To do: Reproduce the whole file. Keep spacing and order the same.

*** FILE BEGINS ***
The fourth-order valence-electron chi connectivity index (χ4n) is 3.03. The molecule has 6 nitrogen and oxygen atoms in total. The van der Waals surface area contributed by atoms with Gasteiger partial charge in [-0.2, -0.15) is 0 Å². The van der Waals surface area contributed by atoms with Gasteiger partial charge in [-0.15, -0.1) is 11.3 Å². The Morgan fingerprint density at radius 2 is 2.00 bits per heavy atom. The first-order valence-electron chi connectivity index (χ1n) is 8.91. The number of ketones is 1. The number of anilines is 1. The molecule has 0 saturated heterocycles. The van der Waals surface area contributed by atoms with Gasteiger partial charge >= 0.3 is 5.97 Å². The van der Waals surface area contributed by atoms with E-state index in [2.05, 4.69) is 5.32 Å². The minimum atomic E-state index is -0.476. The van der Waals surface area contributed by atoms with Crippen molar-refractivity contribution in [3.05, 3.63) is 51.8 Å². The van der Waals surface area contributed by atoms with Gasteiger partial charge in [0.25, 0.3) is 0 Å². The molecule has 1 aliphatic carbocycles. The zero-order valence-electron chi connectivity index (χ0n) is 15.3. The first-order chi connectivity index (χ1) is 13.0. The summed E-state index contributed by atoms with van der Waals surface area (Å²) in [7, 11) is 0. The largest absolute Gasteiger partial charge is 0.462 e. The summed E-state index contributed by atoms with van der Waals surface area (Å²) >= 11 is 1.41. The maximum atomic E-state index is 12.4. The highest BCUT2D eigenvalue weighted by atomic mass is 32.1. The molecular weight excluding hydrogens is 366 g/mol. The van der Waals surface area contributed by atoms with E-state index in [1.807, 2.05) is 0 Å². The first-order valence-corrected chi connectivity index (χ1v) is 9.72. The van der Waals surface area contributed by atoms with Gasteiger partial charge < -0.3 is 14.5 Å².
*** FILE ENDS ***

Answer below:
The fourth-order valence-electron chi connectivity index (χ4n) is 3.03. The molecule has 6 nitrogen and oxygen atoms in total. The van der Waals surface area contributed by atoms with Gasteiger partial charge in [-0.2, -0.15) is 0 Å². The van der Waals surface area contributed by atoms with Gasteiger partial charge in [-0.15, -0.1) is 11.3 Å². The Morgan fingerprint density at radius 2 is 2.00 bits per heavy atom. The first-order valence-electron chi connectivity index (χ1n) is 8.91. The number of ketones is 1. The number of anilines is 1. The molecule has 0 saturated heterocycles. The van der Waals surface area contributed by atoms with Gasteiger partial charge >= 0.3 is 5.97 Å². The van der Waals surface area contributed by atoms with E-state index in [2.05, 4.69) is 5.32 Å². The minimum atomic E-state index is -0.476. The van der Waals surface area contributed by atoms with Crippen molar-refractivity contribution in [3.05, 3.63) is 51.8 Å². The van der Waals surface area contributed by atoms with Gasteiger partial charge in [0.25, 0.3) is 0 Å². The molecule has 1 aliphatic carbocycles. The zero-order valence-electron chi connectivity index (χ0n) is 15.3. The first-order chi connectivity index (χ1) is 13.0. The summed E-state index contributed by atoms with van der Waals surface area (Å²) in [7, 11) is 0. The largest absolute Gasteiger partial charge is 0.462 e. The summed E-state index contributed by atoms with van der Waals surface area (Å²) >= 11 is 1.41. The maximum atomic E-state index is 12.4. The highest BCUT2D eigenvalue weighted by atomic mass is 32.1. The molecular weight excluding hydrogens is 366 g/mol. The van der Waals surface area contributed by atoms with E-state index in [1.807, 2.05) is 0 Å². The first-order valence-corrected chi connectivity index (χ1v) is 9.72. The van der Waals surface area contributed by atoms with Gasteiger partial charge < -0.3 is 14.5 Å².